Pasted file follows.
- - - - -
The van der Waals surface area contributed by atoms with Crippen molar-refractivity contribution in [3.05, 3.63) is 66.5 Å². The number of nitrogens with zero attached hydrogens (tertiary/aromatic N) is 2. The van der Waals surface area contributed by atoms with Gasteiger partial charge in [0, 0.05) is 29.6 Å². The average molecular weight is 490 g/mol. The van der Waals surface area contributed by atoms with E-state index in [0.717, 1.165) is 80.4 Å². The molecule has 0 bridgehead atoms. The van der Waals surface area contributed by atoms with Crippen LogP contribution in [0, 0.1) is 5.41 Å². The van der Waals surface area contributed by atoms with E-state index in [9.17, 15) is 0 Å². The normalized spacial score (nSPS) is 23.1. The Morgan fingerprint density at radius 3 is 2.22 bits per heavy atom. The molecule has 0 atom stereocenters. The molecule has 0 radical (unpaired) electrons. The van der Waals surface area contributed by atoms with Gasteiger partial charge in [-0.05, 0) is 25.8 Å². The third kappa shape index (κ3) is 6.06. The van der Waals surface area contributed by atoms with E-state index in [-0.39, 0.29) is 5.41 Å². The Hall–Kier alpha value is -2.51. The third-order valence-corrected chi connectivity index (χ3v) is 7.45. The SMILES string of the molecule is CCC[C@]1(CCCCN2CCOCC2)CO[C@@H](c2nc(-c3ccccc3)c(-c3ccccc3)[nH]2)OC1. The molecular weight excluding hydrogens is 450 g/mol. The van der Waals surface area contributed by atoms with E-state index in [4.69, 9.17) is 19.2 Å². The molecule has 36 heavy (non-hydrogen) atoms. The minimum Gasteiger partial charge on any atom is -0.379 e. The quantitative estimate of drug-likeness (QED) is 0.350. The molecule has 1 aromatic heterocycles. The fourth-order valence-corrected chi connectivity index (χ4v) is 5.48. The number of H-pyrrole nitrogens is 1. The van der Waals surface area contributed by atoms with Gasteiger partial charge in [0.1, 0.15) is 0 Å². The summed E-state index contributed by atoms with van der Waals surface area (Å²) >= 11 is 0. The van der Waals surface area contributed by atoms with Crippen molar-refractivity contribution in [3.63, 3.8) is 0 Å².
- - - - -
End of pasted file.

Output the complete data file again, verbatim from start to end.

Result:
The van der Waals surface area contributed by atoms with Crippen molar-refractivity contribution in [3.05, 3.63) is 66.5 Å². The number of nitrogens with zero attached hydrogens (tertiary/aromatic N) is 2. The van der Waals surface area contributed by atoms with Gasteiger partial charge in [0, 0.05) is 29.6 Å². The average molecular weight is 490 g/mol. The van der Waals surface area contributed by atoms with E-state index in [0.717, 1.165) is 80.4 Å². The molecule has 0 bridgehead atoms. The van der Waals surface area contributed by atoms with Crippen LogP contribution in [0, 0.1) is 5.41 Å². The van der Waals surface area contributed by atoms with E-state index in [9.17, 15) is 0 Å². The normalized spacial score (nSPS) is 23.1. The Morgan fingerprint density at radius 3 is 2.22 bits per heavy atom. The molecule has 0 atom stereocenters. The molecule has 0 radical (unpaired) electrons. The van der Waals surface area contributed by atoms with Gasteiger partial charge in [-0.05, 0) is 25.8 Å². The third kappa shape index (κ3) is 6.06. The van der Waals surface area contributed by atoms with E-state index in [-0.39, 0.29) is 5.41 Å². The Hall–Kier alpha value is -2.51. The third-order valence-corrected chi connectivity index (χ3v) is 7.45. The SMILES string of the molecule is CCC[C@]1(CCCCN2CCOCC2)CO[C@@H](c2nc(-c3ccccc3)c(-c3ccccc3)[nH]2)OC1. The molecular weight excluding hydrogens is 450 g/mol. The van der Waals surface area contributed by atoms with E-state index in [4.69, 9.17) is 19.2 Å². The molecule has 36 heavy (non-hydrogen) atoms. The minimum Gasteiger partial charge on any atom is -0.379 e. The quantitative estimate of drug-likeness (QED) is 0.350. The molecule has 1 aromatic heterocycles. The fourth-order valence-corrected chi connectivity index (χ4v) is 5.48. The number of H-pyrrole nitrogens is 1. The van der Waals surface area contributed by atoms with Gasteiger partial charge in [0.1, 0.15) is 0 Å². The summed E-state index contributed by atoms with van der Waals surface area (Å²) >= 11 is 0. The van der Waals surface area contributed by atoms with Crippen molar-refractivity contribution in [3.63, 3.8) is 0 Å².